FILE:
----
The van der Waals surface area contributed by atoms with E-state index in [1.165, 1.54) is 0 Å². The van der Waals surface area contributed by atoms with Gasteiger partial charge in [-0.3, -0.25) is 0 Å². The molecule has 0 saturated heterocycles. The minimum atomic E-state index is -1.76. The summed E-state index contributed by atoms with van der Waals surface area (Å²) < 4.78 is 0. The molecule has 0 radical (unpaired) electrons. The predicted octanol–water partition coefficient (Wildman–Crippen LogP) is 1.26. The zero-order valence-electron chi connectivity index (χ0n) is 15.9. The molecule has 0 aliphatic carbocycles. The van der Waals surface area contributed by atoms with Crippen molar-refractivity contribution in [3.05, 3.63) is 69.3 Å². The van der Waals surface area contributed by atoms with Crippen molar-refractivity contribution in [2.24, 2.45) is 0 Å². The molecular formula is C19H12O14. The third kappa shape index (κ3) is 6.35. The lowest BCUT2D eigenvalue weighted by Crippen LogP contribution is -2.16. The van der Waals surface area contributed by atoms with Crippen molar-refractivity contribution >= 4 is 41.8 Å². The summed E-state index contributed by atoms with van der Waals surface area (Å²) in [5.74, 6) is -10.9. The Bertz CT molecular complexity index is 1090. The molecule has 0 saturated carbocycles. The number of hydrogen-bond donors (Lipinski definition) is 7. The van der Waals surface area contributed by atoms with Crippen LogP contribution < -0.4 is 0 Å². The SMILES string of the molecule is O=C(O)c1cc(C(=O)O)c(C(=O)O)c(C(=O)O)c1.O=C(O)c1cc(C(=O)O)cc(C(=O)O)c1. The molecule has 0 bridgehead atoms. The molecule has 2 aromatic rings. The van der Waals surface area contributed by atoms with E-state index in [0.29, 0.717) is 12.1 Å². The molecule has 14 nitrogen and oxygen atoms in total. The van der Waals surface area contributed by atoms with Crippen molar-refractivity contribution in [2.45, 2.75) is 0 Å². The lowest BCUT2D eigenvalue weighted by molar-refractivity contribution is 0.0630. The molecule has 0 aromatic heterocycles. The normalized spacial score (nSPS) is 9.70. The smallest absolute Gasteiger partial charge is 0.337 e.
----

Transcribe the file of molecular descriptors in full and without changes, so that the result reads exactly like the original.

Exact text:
The van der Waals surface area contributed by atoms with E-state index in [1.165, 1.54) is 0 Å². The van der Waals surface area contributed by atoms with Gasteiger partial charge in [-0.3, -0.25) is 0 Å². The molecule has 0 saturated heterocycles. The minimum atomic E-state index is -1.76. The summed E-state index contributed by atoms with van der Waals surface area (Å²) < 4.78 is 0. The molecule has 0 radical (unpaired) electrons. The predicted octanol–water partition coefficient (Wildman–Crippen LogP) is 1.26. The zero-order valence-electron chi connectivity index (χ0n) is 15.9. The molecule has 0 aliphatic carbocycles. The van der Waals surface area contributed by atoms with Crippen molar-refractivity contribution in [3.05, 3.63) is 69.3 Å². The van der Waals surface area contributed by atoms with Crippen molar-refractivity contribution in [2.24, 2.45) is 0 Å². The molecular formula is C19H12O14. The third kappa shape index (κ3) is 6.35. The lowest BCUT2D eigenvalue weighted by Crippen LogP contribution is -2.16. The van der Waals surface area contributed by atoms with Crippen molar-refractivity contribution >= 4 is 41.8 Å². The summed E-state index contributed by atoms with van der Waals surface area (Å²) in [5.74, 6) is -10.9. The Bertz CT molecular complexity index is 1090. The molecule has 0 saturated carbocycles. The number of hydrogen-bond donors (Lipinski definition) is 7. The van der Waals surface area contributed by atoms with Crippen LogP contribution < -0.4 is 0 Å². The SMILES string of the molecule is O=C(O)c1cc(C(=O)O)c(C(=O)O)c(C(=O)O)c1.O=C(O)c1cc(C(=O)O)cc(C(=O)O)c1. The molecule has 0 bridgehead atoms. The molecule has 2 aromatic rings. The van der Waals surface area contributed by atoms with E-state index in [0.29, 0.717) is 12.1 Å². The molecule has 14 nitrogen and oxygen atoms in total. The van der Waals surface area contributed by atoms with Crippen molar-refractivity contribution in [2.45, 2.75) is 0 Å². The lowest BCUT2D eigenvalue weighted by molar-refractivity contribution is 0.0630. The molecule has 0 aromatic heterocycles. The normalized spacial score (nSPS) is 9.70. The smallest absolute Gasteiger partial charge is 0.337 e.